Allinson Elsdon Wyatt

Allinson Elsdon Wyatt

Personal Details

Born: 27 July 1895 in Whitchurch, Shropshire and baptised on 20 September the same year at St. Alkmund`s Parish Church, Whitchurch.

Family: He was the youngest of three children born to Thomas Henry Wyatt, an engineer and his wife Ada, nee Parry. He married Marion McIntosh Cook on 18 September 1923 in Victoria, British Columbia, Canada. The couple had two children, Yvonne and Tom.

Residence: At the time of his baptism in 1895 until at least 1911 his family were living at 178 Wrexham Road, Whitchurch, Shropshire. He and his mother seem to have emigrated to Canada in 1913. He gave an address of 715 Stanley Street, Nelson, British Columbia on his Attestation in 1914, however by 1919 that had changed to 542 Montreal Street, Victoria. This was still his address in 1921.

Employment: In 1909 he was apprenticed to a carriage builder; in 1914 he was a chauffeur, but by 1921 he was a brakesman on the railway. At the time of his death in 1972 his occupation was stated as a retired refrigeration repairman.

Died: 30 January 1972 at the Veterans` Hospital, Victoria, Canada, aged 76.

Military Details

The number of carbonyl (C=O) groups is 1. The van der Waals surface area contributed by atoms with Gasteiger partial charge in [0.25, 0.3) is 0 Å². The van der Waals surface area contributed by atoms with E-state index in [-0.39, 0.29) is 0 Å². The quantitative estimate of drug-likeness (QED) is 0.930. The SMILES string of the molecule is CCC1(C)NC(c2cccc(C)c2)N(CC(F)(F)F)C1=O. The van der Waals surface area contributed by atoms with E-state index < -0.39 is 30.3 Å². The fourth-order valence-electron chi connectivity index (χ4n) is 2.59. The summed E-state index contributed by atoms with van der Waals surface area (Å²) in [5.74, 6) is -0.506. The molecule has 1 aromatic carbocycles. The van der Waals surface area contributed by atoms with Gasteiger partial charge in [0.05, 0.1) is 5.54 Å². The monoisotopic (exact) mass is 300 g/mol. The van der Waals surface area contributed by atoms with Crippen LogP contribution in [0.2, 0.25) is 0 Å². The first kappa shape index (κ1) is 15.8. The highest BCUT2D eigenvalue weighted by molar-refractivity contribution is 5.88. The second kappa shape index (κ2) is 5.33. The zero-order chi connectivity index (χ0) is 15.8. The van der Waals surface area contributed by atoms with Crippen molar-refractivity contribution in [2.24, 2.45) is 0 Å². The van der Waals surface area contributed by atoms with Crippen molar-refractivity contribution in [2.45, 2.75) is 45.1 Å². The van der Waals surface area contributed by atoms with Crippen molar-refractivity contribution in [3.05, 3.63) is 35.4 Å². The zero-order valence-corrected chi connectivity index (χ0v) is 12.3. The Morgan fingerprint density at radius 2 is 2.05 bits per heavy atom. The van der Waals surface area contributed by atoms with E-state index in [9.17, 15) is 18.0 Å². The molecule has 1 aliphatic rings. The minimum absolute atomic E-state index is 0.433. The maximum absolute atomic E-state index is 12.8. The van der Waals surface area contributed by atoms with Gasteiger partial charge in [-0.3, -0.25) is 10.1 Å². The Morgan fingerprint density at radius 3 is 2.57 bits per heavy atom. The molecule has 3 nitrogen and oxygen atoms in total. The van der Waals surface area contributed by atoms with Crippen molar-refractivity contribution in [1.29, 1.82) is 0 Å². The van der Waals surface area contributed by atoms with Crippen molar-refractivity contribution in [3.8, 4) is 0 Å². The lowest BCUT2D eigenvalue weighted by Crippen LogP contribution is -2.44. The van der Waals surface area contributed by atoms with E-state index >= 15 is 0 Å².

Regiment: Canadian Expeditionary Force (Canadian Infantry, 1st British Columbia Regiment)

Rank: Private

Service Number: 23455

Date of Enlistment: 22 September 1914

Date of Discharge: 2 June 1919

Reason for Discharge: Demobilisation

Medals and Awards

Allinson was awarded the Campaign medals (Victory and British War Medals)

Campaign Medals

Great War History Hub Whitchurch Shropshire Medals Front Image

The British War Medal (also known as 'Squeak') was a silver or bronze medal awarded to officers and men of the British and Imperial Forces who either entered a theatre of war or entered service overseas between 5th August 1914 and 11th November 1918 inclusive. This was later extended to services in Russia, Siberia and some other areas in 1919 and 1920. Approximately 6.5 million British War Medals were issued. Approximately 6.4 million of these were the silver versions of this medal. Around 110,000 of a bronze version were issued mainly to Chinese, Maltese and Indian Labour Corps. The front (obv or obverse) of the medal depicts the head of George V. The recipient's service number, rank, name and unit was impressed on the rim.

The Allied Victory Medal (also known as 'Wilfred') was issued by each of the allies. It was decided that each of the allies should each issue their own bronze victory medal with a similar design, similar equivalent wording and identical ribbon. The British medal was designed by W. McMillan. The front depicts a winged classical figure representing victory. Approximately 5.7 million victory medals were issued. Interestingly, eligibility for this medal was more restrictive and not everyone who received the British War Medal ('Squeak') also received the Victory Medal ('Wilfred'). However, in general, all recipients of 'Wilfred' also received 'Squeak' and all recipients of The 1914 Star or The 1914/1915 Star (also known as 'Pip') also received both 'Squeak' and 'Wilfred'. The recipient's service number, rank, name and unit was impressed on the rim.


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